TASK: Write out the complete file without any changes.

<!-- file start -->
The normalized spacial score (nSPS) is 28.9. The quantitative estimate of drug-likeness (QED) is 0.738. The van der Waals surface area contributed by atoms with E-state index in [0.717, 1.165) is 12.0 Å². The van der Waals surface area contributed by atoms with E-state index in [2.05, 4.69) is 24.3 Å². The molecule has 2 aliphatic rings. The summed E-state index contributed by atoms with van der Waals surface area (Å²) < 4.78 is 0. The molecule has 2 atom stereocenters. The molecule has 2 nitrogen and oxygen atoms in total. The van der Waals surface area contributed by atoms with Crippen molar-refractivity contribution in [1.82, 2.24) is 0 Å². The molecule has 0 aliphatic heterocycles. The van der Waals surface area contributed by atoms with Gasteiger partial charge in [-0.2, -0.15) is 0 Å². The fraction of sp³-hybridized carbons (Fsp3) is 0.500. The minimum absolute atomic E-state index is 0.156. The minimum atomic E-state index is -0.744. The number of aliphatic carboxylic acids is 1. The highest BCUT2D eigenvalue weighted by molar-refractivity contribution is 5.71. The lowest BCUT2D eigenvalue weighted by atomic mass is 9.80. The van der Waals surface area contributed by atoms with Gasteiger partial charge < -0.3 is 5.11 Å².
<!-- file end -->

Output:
The normalized spacial score (nSPS) is 28.9. The quantitative estimate of drug-likeness (QED) is 0.738. The van der Waals surface area contributed by atoms with E-state index in [0.717, 1.165) is 12.0 Å². The van der Waals surface area contributed by atoms with E-state index in [2.05, 4.69) is 24.3 Å². The molecule has 2 aliphatic rings. The summed E-state index contributed by atoms with van der Waals surface area (Å²) < 4.78 is 0. The molecule has 2 atom stereocenters. The molecule has 2 nitrogen and oxygen atoms in total. The van der Waals surface area contributed by atoms with Crippen molar-refractivity contribution in [1.82, 2.24) is 0 Å². The molecule has 0 aliphatic heterocycles. The van der Waals surface area contributed by atoms with Gasteiger partial charge in [-0.2, -0.15) is 0 Å². The fraction of sp³-hybridized carbons (Fsp3) is 0.500. The minimum absolute atomic E-state index is 0.156. The minimum atomic E-state index is -0.744. The number of aliphatic carboxylic acids is 1. The highest BCUT2D eigenvalue weighted by molar-refractivity contribution is 5.71. The lowest BCUT2D eigenvalue weighted by atomic mass is 9.80. The van der Waals surface area contributed by atoms with Gasteiger partial charge < -0.3 is 5.11 Å².